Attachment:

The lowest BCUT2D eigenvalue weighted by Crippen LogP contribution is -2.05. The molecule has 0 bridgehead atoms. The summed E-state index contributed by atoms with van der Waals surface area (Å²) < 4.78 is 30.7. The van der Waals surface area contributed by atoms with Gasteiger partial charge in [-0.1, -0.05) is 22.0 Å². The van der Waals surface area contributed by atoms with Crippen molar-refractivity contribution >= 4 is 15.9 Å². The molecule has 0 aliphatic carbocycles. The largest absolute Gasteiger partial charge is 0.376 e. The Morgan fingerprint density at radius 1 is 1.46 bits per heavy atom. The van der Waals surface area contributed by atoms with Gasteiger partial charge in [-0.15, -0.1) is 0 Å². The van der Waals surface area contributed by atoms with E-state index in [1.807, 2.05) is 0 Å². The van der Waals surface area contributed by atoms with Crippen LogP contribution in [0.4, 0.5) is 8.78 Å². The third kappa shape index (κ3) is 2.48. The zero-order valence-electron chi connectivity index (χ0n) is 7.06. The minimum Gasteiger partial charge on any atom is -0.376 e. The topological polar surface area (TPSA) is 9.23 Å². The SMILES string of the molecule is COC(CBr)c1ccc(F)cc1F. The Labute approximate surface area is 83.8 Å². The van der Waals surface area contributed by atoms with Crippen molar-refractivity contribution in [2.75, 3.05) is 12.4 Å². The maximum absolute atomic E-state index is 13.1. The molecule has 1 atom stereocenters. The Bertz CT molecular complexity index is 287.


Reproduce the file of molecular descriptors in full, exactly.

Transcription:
The lowest BCUT2D eigenvalue weighted by Crippen LogP contribution is -2.05. The molecule has 0 bridgehead atoms. The summed E-state index contributed by atoms with van der Waals surface area (Å²) < 4.78 is 30.7. The van der Waals surface area contributed by atoms with Gasteiger partial charge in [-0.1, -0.05) is 22.0 Å². The van der Waals surface area contributed by atoms with Crippen molar-refractivity contribution >= 4 is 15.9 Å². The molecule has 0 aliphatic carbocycles. The largest absolute Gasteiger partial charge is 0.376 e. The Morgan fingerprint density at radius 1 is 1.46 bits per heavy atom. The van der Waals surface area contributed by atoms with Gasteiger partial charge in [-0.15, -0.1) is 0 Å². The van der Waals surface area contributed by atoms with E-state index in [1.807, 2.05) is 0 Å². The van der Waals surface area contributed by atoms with Crippen LogP contribution in [0.4, 0.5) is 8.78 Å². The third kappa shape index (κ3) is 2.48. The zero-order valence-electron chi connectivity index (χ0n) is 7.06. The minimum Gasteiger partial charge on any atom is -0.376 e. The topological polar surface area (TPSA) is 9.23 Å². The SMILES string of the molecule is COC(CBr)c1ccc(F)cc1F. The Labute approximate surface area is 83.8 Å². The van der Waals surface area contributed by atoms with Crippen molar-refractivity contribution in [2.75, 3.05) is 12.4 Å². The maximum absolute atomic E-state index is 13.1. The molecule has 1 atom stereocenters. The Bertz CT molecular complexity index is 287.